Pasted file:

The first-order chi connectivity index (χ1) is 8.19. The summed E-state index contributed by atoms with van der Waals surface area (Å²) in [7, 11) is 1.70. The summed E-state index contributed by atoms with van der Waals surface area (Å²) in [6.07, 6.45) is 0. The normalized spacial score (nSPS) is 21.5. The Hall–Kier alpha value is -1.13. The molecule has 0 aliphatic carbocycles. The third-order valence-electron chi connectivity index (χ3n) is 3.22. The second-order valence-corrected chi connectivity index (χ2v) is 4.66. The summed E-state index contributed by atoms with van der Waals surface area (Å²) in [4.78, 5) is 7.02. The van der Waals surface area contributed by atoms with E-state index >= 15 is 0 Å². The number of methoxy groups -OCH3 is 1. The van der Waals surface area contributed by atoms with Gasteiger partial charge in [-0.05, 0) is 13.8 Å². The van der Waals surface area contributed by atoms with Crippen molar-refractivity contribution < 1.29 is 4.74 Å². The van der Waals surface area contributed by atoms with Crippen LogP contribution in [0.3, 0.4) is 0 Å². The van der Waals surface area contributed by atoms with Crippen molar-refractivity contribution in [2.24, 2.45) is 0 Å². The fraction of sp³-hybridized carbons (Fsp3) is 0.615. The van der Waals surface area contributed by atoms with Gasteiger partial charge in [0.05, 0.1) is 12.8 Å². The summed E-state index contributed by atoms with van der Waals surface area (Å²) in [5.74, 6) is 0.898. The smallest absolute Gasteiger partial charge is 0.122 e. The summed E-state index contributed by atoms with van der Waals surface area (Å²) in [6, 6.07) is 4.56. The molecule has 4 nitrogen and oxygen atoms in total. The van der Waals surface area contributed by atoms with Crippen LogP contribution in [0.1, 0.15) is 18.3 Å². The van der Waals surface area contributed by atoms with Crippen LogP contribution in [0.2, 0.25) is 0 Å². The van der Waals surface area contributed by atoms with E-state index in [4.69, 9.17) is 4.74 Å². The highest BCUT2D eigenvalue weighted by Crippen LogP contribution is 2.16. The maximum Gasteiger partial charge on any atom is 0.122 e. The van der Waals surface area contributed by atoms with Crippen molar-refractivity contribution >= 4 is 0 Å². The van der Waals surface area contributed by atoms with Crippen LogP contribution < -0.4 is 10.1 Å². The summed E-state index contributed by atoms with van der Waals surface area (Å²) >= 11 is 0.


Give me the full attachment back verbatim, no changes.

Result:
The first-order chi connectivity index (χ1) is 8.19. The summed E-state index contributed by atoms with van der Waals surface area (Å²) in [7, 11) is 1.70. The summed E-state index contributed by atoms with van der Waals surface area (Å²) in [6.07, 6.45) is 0. The normalized spacial score (nSPS) is 21.5. The Hall–Kier alpha value is -1.13. The molecule has 0 aliphatic carbocycles. The third-order valence-electron chi connectivity index (χ3n) is 3.22. The second-order valence-corrected chi connectivity index (χ2v) is 4.66. The summed E-state index contributed by atoms with van der Waals surface area (Å²) in [4.78, 5) is 7.02. The van der Waals surface area contributed by atoms with E-state index >= 15 is 0 Å². The number of methoxy groups -OCH3 is 1. The van der Waals surface area contributed by atoms with Gasteiger partial charge in [-0.05, 0) is 13.8 Å². The van der Waals surface area contributed by atoms with Crippen molar-refractivity contribution < 1.29 is 4.74 Å². The van der Waals surface area contributed by atoms with Crippen LogP contribution in [0.3, 0.4) is 0 Å². The van der Waals surface area contributed by atoms with Crippen molar-refractivity contribution in [2.24, 2.45) is 0 Å². The fraction of sp³-hybridized carbons (Fsp3) is 0.615. The van der Waals surface area contributed by atoms with Gasteiger partial charge in [0.05, 0.1) is 12.8 Å². The summed E-state index contributed by atoms with van der Waals surface area (Å²) in [5.74, 6) is 0.898. The smallest absolute Gasteiger partial charge is 0.122 e. The summed E-state index contributed by atoms with van der Waals surface area (Å²) in [6, 6.07) is 4.56. The molecule has 4 nitrogen and oxygen atoms in total. The van der Waals surface area contributed by atoms with Crippen LogP contribution in [0.1, 0.15) is 18.3 Å². The van der Waals surface area contributed by atoms with Crippen LogP contribution in [0.2, 0.25) is 0 Å². The van der Waals surface area contributed by atoms with E-state index in [4.69, 9.17) is 4.74 Å². The highest BCUT2D eigenvalue weighted by Crippen LogP contribution is 2.16. The maximum Gasteiger partial charge on any atom is 0.122 e. The van der Waals surface area contributed by atoms with Crippen molar-refractivity contribution >= 4 is 0 Å². The van der Waals surface area contributed by atoms with Crippen LogP contribution < -0.4 is 10.1 Å². The summed E-state index contributed by atoms with van der Waals surface area (Å²) >= 11 is 0.